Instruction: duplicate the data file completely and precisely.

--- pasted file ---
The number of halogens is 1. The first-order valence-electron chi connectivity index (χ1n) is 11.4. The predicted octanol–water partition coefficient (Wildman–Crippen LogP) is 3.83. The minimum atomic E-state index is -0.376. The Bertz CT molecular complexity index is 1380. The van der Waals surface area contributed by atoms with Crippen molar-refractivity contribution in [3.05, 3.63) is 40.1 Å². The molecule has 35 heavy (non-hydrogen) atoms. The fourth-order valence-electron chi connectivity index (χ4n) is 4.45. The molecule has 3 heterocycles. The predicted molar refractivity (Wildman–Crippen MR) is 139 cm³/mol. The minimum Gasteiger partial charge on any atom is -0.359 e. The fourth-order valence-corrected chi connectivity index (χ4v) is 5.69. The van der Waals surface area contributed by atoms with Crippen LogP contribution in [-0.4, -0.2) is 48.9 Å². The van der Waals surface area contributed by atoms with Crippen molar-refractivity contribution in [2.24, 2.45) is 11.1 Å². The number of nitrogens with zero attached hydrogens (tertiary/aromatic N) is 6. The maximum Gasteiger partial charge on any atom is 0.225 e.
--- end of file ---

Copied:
The number of halogens is 1. The first-order valence-electron chi connectivity index (χ1n) is 11.4. The predicted octanol–water partition coefficient (Wildman–Crippen LogP) is 3.83. The minimum atomic E-state index is -0.376. The Bertz CT molecular complexity index is 1380. The van der Waals surface area contributed by atoms with Crippen molar-refractivity contribution in [3.05, 3.63) is 40.1 Å². The molecule has 35 heavy (non-hydrogen) atoms. The fourth-order valence-electron chi connectivity index (χ4n) is 4.45. The molecule has 3 heterocycles. The predicted molar refractivity (Wildman–Crippen MR) is 139 cm³/mol. The minimum Gasteiger partial charge on any atom is -0.359 e. The fourth-order valence-corrected chi connectivity index (χ4v) is 5.69. The van der Waals surface area contributed by atoms with Crippen LogP contribution in [-0.4, -0.2) is 48.9 Å². The van der Waals surface area contributed by atoms with Crippen molar-refractivity contribution in [2.24, 2.45) is 11.1 Å². The number of nitrogens with zero attached hydrogens (tertiary/aromatic N) is 6. The maximum Gasteiger partial charge on any atom is 0.225 e.